Bradley Wiggins has barely had a chance to catch his breath since becoming the first Briton to win three Olympic medals at one Games for more than 40 years.
BRADLEY WIGGINS FACTFILE
Professional team: Cofidis
Former teams: Linda McCartney, Francaise des Jeux, Credit Agricole
World honours: World pursuit champion - 2003
Olympic honours: Individual pursuit gold - 2004; Team pursuit silver - 2004; Madison bronze - 2004; Team pursuit bronze - 2000
Other honours: OBE
The British public can catch a rare glimpse of the 25-year-old in action on home soil later this month as the star attraction at the Revolution event in Manchester on 19 November.
For the Olympic champion, the event is a chance to test his form and fitness during pre-season training.
But what he describes as the "post-Olympics chaos" has now just about stopped, although he still struggles to come to terms with himself as an Olympic champion.
"I lost the importance of what it first meant to win gold," he told BBC Sport. "I'd watched for many years people winning and that's why I'd had such a passion to follow suit.
"I was aware I'd won the gold - there it was on the coffee table - but I'd think to myself 'that can't be the same as Steve Redgrave's gold or Carl Lewis's'.
"But I had to accept I'd joined the club and that people were now holding me up there."
In fact, the remarkably down-to-earth Wiggins still finds his star status hard to believe.
"People's perceptions of you change overnight and, at things like the Revolution event, people feel like they can't approach you," he said.
"But I'm still this kid from London who used to walk the streets getting myself in mischief.
"You become Olympic champion and people suddenly think you're a god in many respects and that they can't approach you."
If Wiggins manages to achieve his long-term goal, he can expect his star status to reach Redgrave-esque proportions.
The Manchester-based cyclist has targeted gold at the next two Olympics and you can virtually add one gold to Britain's medal tally at Beijing such is his confidence.
"I'll be even better prepared mentally," he said. "I'll be older and will have already done it once.
"The pressure will be on Brad McGee (who won silver behind Wiggins in Athens). He's missed out on Olympic gold three times now so this'll be his last chance."
To get an insight into what it is that makes an Olympic champion, do not expect any stunning revelations from Wiggins.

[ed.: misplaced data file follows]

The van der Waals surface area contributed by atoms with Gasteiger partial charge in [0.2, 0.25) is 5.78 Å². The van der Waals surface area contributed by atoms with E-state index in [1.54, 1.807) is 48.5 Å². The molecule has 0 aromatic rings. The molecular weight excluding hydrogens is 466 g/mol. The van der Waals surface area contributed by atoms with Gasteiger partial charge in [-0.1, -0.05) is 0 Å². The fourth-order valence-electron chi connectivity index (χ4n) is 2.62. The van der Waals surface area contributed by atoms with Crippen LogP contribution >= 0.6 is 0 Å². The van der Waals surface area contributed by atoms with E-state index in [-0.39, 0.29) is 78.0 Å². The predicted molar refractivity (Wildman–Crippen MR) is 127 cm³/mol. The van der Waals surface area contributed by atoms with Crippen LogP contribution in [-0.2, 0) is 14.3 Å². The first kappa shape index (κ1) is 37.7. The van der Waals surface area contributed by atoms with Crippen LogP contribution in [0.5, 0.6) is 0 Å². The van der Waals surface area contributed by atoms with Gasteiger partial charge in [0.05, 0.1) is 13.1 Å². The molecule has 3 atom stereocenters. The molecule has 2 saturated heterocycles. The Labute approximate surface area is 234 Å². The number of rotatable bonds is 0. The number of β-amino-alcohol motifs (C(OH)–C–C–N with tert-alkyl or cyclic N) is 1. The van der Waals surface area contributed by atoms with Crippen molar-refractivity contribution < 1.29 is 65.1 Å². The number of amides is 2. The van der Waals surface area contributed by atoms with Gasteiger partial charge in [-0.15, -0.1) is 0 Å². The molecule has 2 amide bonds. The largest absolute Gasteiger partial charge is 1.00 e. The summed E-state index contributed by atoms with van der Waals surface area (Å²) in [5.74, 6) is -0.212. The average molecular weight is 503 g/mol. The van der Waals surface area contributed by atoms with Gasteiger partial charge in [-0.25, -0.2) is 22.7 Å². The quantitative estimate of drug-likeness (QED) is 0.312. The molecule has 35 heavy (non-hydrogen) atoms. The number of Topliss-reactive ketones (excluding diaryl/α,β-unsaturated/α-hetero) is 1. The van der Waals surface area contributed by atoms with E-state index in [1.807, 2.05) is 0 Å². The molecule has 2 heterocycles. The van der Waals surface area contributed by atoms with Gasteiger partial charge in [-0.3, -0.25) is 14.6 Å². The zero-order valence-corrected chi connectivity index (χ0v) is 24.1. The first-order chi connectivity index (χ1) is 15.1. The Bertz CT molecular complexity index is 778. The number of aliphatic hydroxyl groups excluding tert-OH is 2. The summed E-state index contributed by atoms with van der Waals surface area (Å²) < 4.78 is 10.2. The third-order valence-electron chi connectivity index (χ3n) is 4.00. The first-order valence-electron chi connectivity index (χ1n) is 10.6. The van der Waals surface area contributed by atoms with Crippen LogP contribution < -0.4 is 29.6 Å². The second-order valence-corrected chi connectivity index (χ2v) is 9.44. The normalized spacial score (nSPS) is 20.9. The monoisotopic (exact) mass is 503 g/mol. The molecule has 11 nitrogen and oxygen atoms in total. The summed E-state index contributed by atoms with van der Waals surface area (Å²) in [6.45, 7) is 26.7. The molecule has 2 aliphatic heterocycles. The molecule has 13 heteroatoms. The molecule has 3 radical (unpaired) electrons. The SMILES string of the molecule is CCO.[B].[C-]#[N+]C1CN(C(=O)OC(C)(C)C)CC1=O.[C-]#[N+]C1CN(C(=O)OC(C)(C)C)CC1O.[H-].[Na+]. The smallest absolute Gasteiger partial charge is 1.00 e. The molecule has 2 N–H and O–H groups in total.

"People overcomplicate things," said Wiggins, who recently joined David Millar's former Cofidis team. "You get on the bike, start right and get from A to B as fast as possible."
He credits the simplicity of his approach to another former Olympic champion, Chris Boardman, with whom he worked closely ahead of Athens.
"I like his help if only for his bluntness," he added. "Initially it was a shock until you think 'this guy's done it, he knows what he's talking about'.
Wiggins was honoured by the Queen for his Olympic heroics
"It's different with say (British swimming boss) Bill Sweetenham trying to shake up the British swimmers. If Ian Thorpe had done it fine but I think Sweetenham caused such a stir because it was just some fat bloke from Australia."
Wiggins's next foray for his country looks set to be the Commonwealth Games. He has been included in England's squad, although he has yet to be granted permission to compete by his Cofidis team.
He expects the British nations to clean up in Melbourne come March, with "British cycling rosier than it's ever been".
"I think it's got the best cycling system in the world," he said, "and it's getting stronger and stronger. We're only just beginning to see what Britain can achieve on the world stage."
Before that, though, his aim is the Paris-Nice road race - also in March - before going for glory in the prologue at the Tour de France.
"I'm planning to hit peak form come March," he said.
So don't be surprised if the Wiggins family coffee table is adorned with yet more gold by the time Easter comes round.